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Four questions with the CFPB design team

Designers Mollie Bates and Natalia Fitzgerald are intimately acquainted with the ins and outs of consumer finance. Not only did the two personally feel the effects of the 2008 market crash, but both helped build the design team at the Consumer Financial Protection Bureau (CFPB), an organization “devoted to empowering consumers to take more control over their economic lives” through leadership, education, and enforcement of regulations.

Bates and Fitzgerald will be speaking tomorrow at 18F on their experience building the design team at the CFPB, as well as more generally on their approaches to user-centered design. In anticipation of this event, we sat down with them (in a metaphorical sense) to chat. Below are the results of our email-based conversation.

Note: This interview has been edited for clarity.

18F: Before starting with CFPB, what was your take on the average American’s knowledge of consumer finance? What did you identify as the biggest problem regarding transparency and communication of consumer finance data, and how did your views change once you began working at the CFPB?

Mollie Bates: Before starting at CFPB, I think I had just a vague understanding of the cascading problems in our economy created by people not fully understanding the terms and risks of their mortgages. I don’t think I had any awareness of the average American’s knowledge of consumer finance; I was only familiar with my own struggles to read the fine print on a credit card contract or calculate the impacts of interest on my budget. Now that I work at the CFPB, I have a much broader understanding of the variety and complexity of consumer financial products that consumers often deal with, from mortgages and student loans to prepaid cards and debt collection. The terms and risks of these products are so complicated; as designers, we often play the “average American” role on the team when we’re working with lawyers and economists. If we don’t understand it and can’t simply explain it to others, we know our audience won’t get it either.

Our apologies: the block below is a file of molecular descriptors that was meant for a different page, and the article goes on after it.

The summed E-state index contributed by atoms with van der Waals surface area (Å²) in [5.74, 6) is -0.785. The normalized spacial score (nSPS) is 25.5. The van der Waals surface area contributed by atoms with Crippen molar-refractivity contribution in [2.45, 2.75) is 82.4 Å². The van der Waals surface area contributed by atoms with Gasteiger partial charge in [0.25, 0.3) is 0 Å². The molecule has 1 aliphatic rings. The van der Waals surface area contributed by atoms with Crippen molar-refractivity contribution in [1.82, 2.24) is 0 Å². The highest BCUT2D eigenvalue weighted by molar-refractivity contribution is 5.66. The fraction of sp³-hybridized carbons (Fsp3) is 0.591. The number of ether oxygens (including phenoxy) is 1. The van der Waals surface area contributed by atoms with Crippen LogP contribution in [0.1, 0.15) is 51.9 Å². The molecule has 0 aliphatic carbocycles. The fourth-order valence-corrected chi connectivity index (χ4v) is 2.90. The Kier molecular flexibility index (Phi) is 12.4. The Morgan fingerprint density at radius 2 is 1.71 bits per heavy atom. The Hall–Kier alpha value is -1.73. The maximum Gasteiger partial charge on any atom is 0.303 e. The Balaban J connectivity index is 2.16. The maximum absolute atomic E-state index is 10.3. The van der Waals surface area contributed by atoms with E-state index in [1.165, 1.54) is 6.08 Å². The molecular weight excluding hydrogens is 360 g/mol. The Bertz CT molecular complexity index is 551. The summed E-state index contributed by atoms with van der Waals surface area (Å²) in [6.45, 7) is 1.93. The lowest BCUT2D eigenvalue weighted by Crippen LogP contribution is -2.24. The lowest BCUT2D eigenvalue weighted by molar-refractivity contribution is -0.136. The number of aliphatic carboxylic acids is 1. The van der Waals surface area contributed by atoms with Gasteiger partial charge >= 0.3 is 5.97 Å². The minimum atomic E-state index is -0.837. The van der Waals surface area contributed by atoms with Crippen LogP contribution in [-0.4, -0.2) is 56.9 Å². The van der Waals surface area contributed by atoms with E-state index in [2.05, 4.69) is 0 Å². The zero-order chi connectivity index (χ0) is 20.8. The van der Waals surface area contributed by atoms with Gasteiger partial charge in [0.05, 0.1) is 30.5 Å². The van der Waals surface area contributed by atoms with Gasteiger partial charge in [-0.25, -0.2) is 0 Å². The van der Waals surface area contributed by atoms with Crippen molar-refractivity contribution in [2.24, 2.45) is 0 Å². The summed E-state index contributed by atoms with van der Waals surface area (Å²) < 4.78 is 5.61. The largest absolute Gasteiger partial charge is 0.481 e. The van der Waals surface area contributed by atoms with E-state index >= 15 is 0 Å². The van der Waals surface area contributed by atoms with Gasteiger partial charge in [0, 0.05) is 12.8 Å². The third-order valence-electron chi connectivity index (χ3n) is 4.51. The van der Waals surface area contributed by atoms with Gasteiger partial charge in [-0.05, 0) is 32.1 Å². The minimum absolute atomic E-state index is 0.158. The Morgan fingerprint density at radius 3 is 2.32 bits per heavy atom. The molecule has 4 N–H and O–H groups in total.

Natalia Fitzgerald: I was living in Chicago in September 2008 when the bottom dropped out of the market. Prior to the market collapse, I didn’t consider the average American’s knowledge of consumer finance. But, I imagine that my experiences mirrored those of other Americans. I can still recall my feelings of financial uncertainty and vulnerability. Despite all attempts at frugality and budgeting on my part, I couldn’t get around the fact that I had mandatory monthly expenses to pay: rent, car payment, student loans, utilities, food and credit cards. To add to the feeling of instability, there were ongoing budget reductions at my job, which meant that, on some days, I would clock in only to find that certain co-workers were gone — laid off discreetly in order to balance the budget. It was a tense time.

Shortly after the Bureau’s first birthday in July of 2012, I joined the design team at the CFPB. At that time, the team was a hardworking and dedicated unit of fewer than ten people. I didn’t know it yet, but I would spend the next two years building a robust in-house graphic design team within the agency.

Three years in, I still feel committed to our mission of transforming the financial landscape by empowering consumers with well-designed, user-centered tools and resources. Armed with impartial information, data, and an avenue for filing complaints, the American people now have a voice within the financial marketplace.

18F: What’s the biggest government-specific design challenge you’ve faced to date, and how did you address it?

MB: I think that corporate America already understands the bottom-line value of incorporating design into communication, marketing, and products. Government is playing catch-up, and that’s the biggest challenge I see. We are working hard to build relationships across the Bureau so that everyone has a positive experience working with our team and asks their colleague “Has the design team looked at that?” before we release a report, chart, or something else to the public.